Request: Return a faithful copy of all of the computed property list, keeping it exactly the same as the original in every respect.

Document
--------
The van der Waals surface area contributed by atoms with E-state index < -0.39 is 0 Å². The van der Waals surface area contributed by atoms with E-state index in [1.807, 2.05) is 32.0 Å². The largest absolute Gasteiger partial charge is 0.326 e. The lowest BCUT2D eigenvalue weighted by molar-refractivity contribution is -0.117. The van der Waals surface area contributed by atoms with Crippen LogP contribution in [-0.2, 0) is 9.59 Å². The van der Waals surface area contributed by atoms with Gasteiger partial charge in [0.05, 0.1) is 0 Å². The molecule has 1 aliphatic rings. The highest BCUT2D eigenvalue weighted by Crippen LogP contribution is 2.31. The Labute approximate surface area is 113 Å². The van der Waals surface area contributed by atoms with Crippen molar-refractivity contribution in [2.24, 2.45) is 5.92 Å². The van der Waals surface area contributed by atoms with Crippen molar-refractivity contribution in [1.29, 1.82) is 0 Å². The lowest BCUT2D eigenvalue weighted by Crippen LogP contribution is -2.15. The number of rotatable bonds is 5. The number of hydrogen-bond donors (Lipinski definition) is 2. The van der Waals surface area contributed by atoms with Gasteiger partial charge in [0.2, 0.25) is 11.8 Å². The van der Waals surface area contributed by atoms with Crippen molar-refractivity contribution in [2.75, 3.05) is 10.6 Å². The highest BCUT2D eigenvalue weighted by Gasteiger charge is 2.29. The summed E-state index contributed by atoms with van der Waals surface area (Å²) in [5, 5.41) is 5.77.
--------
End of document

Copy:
The van der Waals surface area contributed by atoms with E-state index < -0.39 is 0 Å². The van der Waals surface area contributed by atoms with E-state index in [1.807, 2.05) is 32.0 Å². The largest absolute Gasteiger partial charge is 0.326 e. The lowest BCUT2D eigenvalue weighted by molar-refractivity contribution is -0.117. The van der Waals surface area contributed by atoms with Crippen LogP contribution in [-0.2, 0) is 9.59 Å². The van der Waals surface area contributed by atoms with Gasteiger partial charge in [0.05, 0.1) is 0 Å². The molecule has 1 aliphatic rings. The highest BCUT2D eigenvalue weighted by Crippen LogP contribution is 2.31. The Labute approximate surface area is 113 Å². The van der Waals surface area contributed by atoms with Crippen molar-refractivity contribution in [2.24, 2.45) is 5.92 Å². The van der Waals surface area contributed by atoms with Crippen molar-refractivity contribution in [1.29, 1.82) is 0 Å². The lowest BCUT2D eigenvalue weighted by Crippen LogP contribution is -2.15. The number of rotatable bonds is 5. The number of hydrogen-bond donors (Lipinski definition) is 2. The van der Waals surface area contributed by atoms with Gasteiger partial charge in [0.2, 0.25) is 11.8 Å². The van der Waals surface area contributed by atoms with Crippen molar-refractivity contribution in [2.75, 3.05) is 10.6 Å². The highest BCUT2D eigenvalue weighted by Gasteiger charge is 2.29. The summed E-state index contributed by atoms with van der Waals surface area (Å²) in [5, 5.41) is 5.77.